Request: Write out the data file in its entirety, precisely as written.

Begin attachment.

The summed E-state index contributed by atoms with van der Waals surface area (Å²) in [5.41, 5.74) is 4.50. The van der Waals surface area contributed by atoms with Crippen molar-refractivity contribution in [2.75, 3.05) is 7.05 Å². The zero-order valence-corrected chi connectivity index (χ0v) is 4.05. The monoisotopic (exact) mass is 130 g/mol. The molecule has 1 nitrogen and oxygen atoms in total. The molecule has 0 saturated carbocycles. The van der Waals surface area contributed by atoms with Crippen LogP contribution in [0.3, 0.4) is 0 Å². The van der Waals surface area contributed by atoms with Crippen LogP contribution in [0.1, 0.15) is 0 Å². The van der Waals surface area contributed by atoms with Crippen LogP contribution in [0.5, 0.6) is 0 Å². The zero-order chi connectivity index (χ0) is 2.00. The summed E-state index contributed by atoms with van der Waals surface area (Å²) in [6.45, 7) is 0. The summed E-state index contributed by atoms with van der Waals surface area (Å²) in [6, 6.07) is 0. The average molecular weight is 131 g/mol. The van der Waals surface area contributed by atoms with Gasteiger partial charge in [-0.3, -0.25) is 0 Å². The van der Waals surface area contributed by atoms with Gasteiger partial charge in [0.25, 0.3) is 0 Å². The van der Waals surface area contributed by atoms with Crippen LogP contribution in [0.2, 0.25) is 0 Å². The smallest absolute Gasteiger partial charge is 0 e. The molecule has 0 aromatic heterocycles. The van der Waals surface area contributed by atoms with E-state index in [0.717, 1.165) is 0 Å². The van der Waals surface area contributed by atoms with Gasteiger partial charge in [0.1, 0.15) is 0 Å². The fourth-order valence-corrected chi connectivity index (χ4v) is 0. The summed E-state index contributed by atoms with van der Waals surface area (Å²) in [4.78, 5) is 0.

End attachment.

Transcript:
The summed E-state index contributed by atoms with van der Waals surface area (Å²) in [5.41, 5.74) is 4.50. The van der Waals surface area contributed by atoms with Crippen molar-refractivity contribution in [2.75, 3.05) is 7.05 Å². The zero-order valence-corrected chi connectivity index (χ0v) is 4.05. The monoisotopic (exact) mass is 130 g/mol. The molecule has 1 nitrogen and oxygen atoms in total. The molecule has 0 saturated carbocycles. The van der Waals surface area contributed by atoms with Crippen LogP contribution in [0.3, 0.4) is 0 Å². The van der Waals surface area contributed by atoms with Crippen LogP contribution in [0.1, 0.15) is 0 Å². The van der Waals surface area contributed by atoms with Crippen LogP contribution in [0.5, 0.6) is 0 Å². The zero-order chi connectivity index (χ0) is 2.00. The summed E-state index contributed by atoms with van der Waals surface area (Å²) in [6.45, 7) is 0. The summed E-state index contributed by atoms with van der Waals surface area (Å²) in [6, 6.07) is 0. The average molecular weight is 131 g/mol. The van der Waals surface area contributed by atoms with Gasteiger partial charge in [-0.3, -0.25) is 0 Å². The van der Waals surface area contributed by atoms with Gasteiger partial charge in [0.25, 0.3) is 0 Å². The van der Waals surface area contributed by atoms with Crippen LogP contribution in [0.2, 0.25) is 0 Å². The smallest absolute Gasteiger partial charge is 0 e. The molecule has 0 aromatic heterocycles. The van der Waals surface area contributed by atoms with E-state index in [0.717, 1.165) is 0 Å². The van der Waals surface area contributed by atoms with Gasteiger partial charge in [0.1, 0.15) is 0 Å². The fourth-order valence-corrected chi connectivity index (χ4v) is 0. The summed E-state index contributed by atoms with van der Waals surface area (Å²) in [4.78, 5) is 0.